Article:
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Lion Kagura (Shishi-Kagura)

Lion Kagura (Shishi-Kagura)
Lion Kagura (Shishi-Kagura) is a Shinto-related lion dance that is practiced, in Akita Prefecture, in the Ogachi, Hiraka, and Semboku areas by Shinto priests and other Kagura performers. To distinguish Shishi-Kagura from other types of lion dances, it is sometimes called Jatō-Kagura (Snake-Head Kagura Dance) or Shishimai-Kagura (Lion Dance-Kagura Dance). When it is performed as an offering at the shrines, Shishi-Kagura is performed sometimes with Yudate-Kagura (Hot Water Kagura Dance), but when it is performed at individual houses in the community, it is always performed without Yudate-Kagura. The performance of Shishi-Kagura always includes such Kagura Dance numbers as the Kotobuki Dance (Dance of Celebration) and Yamanokami Dance (Dance of Mountain Gods) in addition to lion dances. Among the lion dances of Shishi-Kagura, we have such dance numbers as Prayer Lion Dance, Haya-Lion Dance, and some others. For most of them, the lion dance includes the moves of the lion body as expands very large (with its body fabric held high), the lion head crawling low on the floor, and the lion mouth biting the air excitedly to the rhythm of the music. The lion generally moves fast. While the lion is dancing, the spectators hold out hand towels and other cloths to the mouth of the lion. It is believed that such items bitten by the lion will protect them against injuries and illnesses.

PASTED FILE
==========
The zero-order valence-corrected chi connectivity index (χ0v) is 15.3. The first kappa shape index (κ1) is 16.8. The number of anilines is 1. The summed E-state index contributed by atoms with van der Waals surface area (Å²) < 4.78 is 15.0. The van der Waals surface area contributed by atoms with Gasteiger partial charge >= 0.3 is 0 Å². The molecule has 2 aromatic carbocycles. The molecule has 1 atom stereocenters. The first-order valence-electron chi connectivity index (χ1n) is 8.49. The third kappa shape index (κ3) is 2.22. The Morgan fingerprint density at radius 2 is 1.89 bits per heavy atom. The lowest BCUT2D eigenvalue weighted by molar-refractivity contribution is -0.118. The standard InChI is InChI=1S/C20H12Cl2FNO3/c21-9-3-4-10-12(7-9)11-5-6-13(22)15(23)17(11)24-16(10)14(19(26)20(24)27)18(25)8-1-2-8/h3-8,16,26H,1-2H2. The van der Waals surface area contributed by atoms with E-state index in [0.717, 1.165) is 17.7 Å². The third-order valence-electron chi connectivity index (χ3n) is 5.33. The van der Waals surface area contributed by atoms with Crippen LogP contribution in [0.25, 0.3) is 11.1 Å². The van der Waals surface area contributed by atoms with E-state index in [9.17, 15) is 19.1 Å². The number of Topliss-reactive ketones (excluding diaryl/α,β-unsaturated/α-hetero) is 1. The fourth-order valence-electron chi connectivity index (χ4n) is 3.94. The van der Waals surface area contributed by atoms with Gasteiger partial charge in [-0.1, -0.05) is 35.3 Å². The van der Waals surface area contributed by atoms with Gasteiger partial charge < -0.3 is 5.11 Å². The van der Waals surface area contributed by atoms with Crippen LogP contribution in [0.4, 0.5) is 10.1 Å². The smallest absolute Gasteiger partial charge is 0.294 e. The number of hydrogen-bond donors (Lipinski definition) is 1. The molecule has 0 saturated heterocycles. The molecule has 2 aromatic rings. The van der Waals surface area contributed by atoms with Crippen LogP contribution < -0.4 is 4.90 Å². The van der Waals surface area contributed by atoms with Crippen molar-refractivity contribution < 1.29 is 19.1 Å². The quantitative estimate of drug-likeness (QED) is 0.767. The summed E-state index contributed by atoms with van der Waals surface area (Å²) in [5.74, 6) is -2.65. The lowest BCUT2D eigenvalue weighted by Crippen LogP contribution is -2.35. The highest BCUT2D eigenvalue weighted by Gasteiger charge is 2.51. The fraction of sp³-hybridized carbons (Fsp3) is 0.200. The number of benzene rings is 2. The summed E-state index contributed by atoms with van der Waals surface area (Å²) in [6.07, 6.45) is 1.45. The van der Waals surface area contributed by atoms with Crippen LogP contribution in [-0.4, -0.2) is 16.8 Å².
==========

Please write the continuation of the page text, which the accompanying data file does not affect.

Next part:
Lion Dai-Gongen Dance (Shishi-Dai-Gongen-Mai)
Shishi-Dai-Gongen-Mai is another kind of Shinto-related lion dance that is practiced, in Akita Prefecture, in the Kazuno area, which was part of the Nambu Domain in the Edo era. As it is performed with the Yudate-Kagura (Hot Water Kagura Dance), it may be considered a Yudate Kagura-related lion dance. Before performing the lion dance, the performer dances maskless with tasuki (a clothing item), gohei (decorated wooden wands), a bell, a fan, and/or a sword. The role of the lion is performed by two performers. The main performer moves the head and the other holds the body fabric. After the main part of the lion dance, they also perform the Kome-Kumi Dance (Rice-Scooping Dance), where the lion scoops up rice from a bucket. After the lion dances, Yudate (Hot Water) rituals are performed. Shishi-Dai-Gongen-Mai has many religious elements of shugen or shugendo and the lion head itself is revered as a deity. Music is usually played with a big drum, Japanese flutes, and gongs.

Kushi Shrine Lion Head Dance (Hatsu-uma Rituals)
Konoura-yama Shrine Twelve-Number Lion Dance
Kushi Shrine Okashira Rituals
Dewa Shrine Gongen Dance
Hakusan Shrine Lion Dance
Izusan Shrine Lion Kagura
Snake-Head Kagura of Karamatsu Shrine
Gohōtō (Noble Treasure Head)
Atago Shrine Kagura Dance
Akiba Shishi
Mitsumori-Yakushi Shrine Lion Head Rituals
Suzu Torimori Shrine Okashira Rituals
Hirasawa Hachiman Shrine Okashira Rituals
Hirasawa Akiba Shrine Okashira Rituals
Kotoura Kumano Shrine Lion Head Twelve-Number
Kushi Shrine Lion Head Dance
Hata Inari Shrine Shishimai
Sankō-Kumano Shrine Shishimai